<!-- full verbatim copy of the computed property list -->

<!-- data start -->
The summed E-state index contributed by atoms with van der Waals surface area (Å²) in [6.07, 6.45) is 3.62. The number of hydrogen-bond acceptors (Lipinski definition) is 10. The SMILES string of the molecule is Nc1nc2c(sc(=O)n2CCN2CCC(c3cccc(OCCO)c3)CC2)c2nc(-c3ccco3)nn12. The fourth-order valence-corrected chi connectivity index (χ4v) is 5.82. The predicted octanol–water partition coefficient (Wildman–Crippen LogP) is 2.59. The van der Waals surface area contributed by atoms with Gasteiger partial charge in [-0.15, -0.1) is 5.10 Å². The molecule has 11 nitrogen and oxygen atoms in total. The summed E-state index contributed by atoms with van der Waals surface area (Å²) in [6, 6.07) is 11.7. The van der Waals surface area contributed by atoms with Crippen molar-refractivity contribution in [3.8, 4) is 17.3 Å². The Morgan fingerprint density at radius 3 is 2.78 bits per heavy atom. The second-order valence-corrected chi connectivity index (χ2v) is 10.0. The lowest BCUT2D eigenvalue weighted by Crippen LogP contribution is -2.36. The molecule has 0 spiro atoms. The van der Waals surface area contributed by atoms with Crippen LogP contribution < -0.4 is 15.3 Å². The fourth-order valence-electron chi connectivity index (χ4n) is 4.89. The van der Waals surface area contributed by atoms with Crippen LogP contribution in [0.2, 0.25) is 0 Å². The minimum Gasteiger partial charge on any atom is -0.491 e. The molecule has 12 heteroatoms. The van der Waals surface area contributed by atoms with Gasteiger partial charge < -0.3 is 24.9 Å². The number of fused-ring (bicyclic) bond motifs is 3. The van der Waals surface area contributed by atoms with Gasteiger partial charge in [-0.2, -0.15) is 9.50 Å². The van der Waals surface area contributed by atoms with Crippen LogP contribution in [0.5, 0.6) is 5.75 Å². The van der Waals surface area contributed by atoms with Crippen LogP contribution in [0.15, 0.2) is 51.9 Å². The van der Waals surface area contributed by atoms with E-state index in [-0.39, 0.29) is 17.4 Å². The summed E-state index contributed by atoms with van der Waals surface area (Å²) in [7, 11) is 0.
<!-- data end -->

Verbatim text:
The summed E-state index contributed by atoms with van der Waals surface area (Å²) in [6.07, 6.45) is 3.62. The number of hydrogen-bond acceptors (Lipinski definition) is 10. The SMILES string of the molecule is Nc1nc2c(sc(=O)n2CCN2CCC(c3cccc(OCCO)c3)CC2)c2nc(-c3ccco3)nn12. The fourth-order valence-corrected chi connectivity index (χ4v) is 5.82. The predicted octanol–water partition coefficient (Wildman–Crippen LogP) is 2.59. The van der Waals surface area contributed by atoms with Gasteiger partial charge in [-0.15, -0.1) is 5.10 Å². The molecule has 11 nitrogen and oxygen atoms in total. The summed E-state index contributed by atoms with van der Waals surface area (Å²) in [6, 6.07) is 11.7. The van der Waals surface area contributed by atoms with Crippen molar-refractivity contribution in [3.8, 4) is 17.3 Å². The Morgan fingerprint density at radius 3 is 2.78 bits per heavy atom. The second-order valence-corrected chi connectivity index (χ2v) is 10.0. The lowest BCUT2D eigenvalue weighted by Crippen LogP contribution is -2.36. The molecule has 0 spiro atoms. The van der Waals surface area contributed by atoms with Crippen LogP contribution < -0.4 is 15.3 Å². The fourth-order valence-electron chi connectivity index (χ4n) is 4.89. The van der Waals surface area contributed by atoms with Crippen LogP contribution in [0.2, 0.25) is 0 Å². The minimum Gasteiger partial charge on any atom is -0.491 e. The molecule has 12 heteroatoms. The van der Waals surface area contributed by atoms with Gasteiger partial charge < -0.3 is 24.9 Å². The number of fused-ring (bicyclic) bond motifs is 3. The van der Waals surface area contributed by atoms with Gasteiger partial charge in [-0.2, -0.15) is 9.50 Å². The van der Waals surface area contributed by atoms with Crippen LogP contribution in [0.5, 0.6) is 5.75 Å². The van der Waals surface area contributed by atoms with Crippen LogP contribution in [0.15, 0.2) is 51.9 Å². The van der Waals surface area contributed by atoms with E-state index in [-0.39, 0.29) is 17.4 Å². The summed E-state index contributed by atoms with van der Waals surface area (Å²) in [7, 11) is 0.